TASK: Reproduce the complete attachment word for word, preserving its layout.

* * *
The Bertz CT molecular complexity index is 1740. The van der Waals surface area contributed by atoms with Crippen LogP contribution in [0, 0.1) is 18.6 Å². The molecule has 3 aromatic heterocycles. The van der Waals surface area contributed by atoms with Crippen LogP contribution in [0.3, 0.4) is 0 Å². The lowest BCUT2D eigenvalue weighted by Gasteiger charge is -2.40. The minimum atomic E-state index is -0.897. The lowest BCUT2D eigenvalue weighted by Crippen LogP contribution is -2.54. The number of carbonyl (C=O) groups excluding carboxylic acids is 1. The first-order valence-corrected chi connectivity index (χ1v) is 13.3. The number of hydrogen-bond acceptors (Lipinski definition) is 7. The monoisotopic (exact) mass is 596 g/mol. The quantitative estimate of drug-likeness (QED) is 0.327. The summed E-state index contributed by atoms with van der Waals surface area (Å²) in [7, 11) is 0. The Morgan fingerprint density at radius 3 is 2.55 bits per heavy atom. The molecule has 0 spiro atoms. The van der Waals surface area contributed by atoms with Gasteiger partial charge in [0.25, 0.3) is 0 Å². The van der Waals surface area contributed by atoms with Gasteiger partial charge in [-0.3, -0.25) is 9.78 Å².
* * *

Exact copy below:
The Bertz CT molecular complexity index is 1740. The van der Waals surface area contributed by atoms with Crippen LogP contribution in [0, 0.1) is 18.6 Å². The molecule has 3 aromatic heterocycles. The van der Waals surface area contributed by atoms with Crippen LogP contribution in [0.3, 0.4) is 0 Å². The lowest BCUT2D eigenvalue weighted by Gasteiger charge is -2.40. The minimum atomic E-state index is -0.897. The lowest BCUT2D eigenvalue weighted by Crippen LogP contribution is -2.54. The number of carbonyl (C=O) groups excluding carboxylic acids is 1. The first-order valence-corrected chi connectivity index (χ1v) is 13.3. The number of hydrogen-bond acceptors (Lipinski definition) is 7. The monoisotopic (exact) mass is 596 g/mol. The quantitative estimate of drug-likeness (QED) is 0.327. The summed E-state index contributed by atoms with van der Waals surface area (Å²) in [7, 11) is 0. The Morgan fingerprint density at radius 3 is 2.55 bits per heavy atom. The molecule has 0 spiro atoms. The van der Waals surface area contributed by atoms with Gasteiger partial charge in [0.25, 0.3) is 0 Å². The van der Waals surface area contributed by atoms with Gasteiger partial charge in [-0.3, -0.25) is 9.78 Å².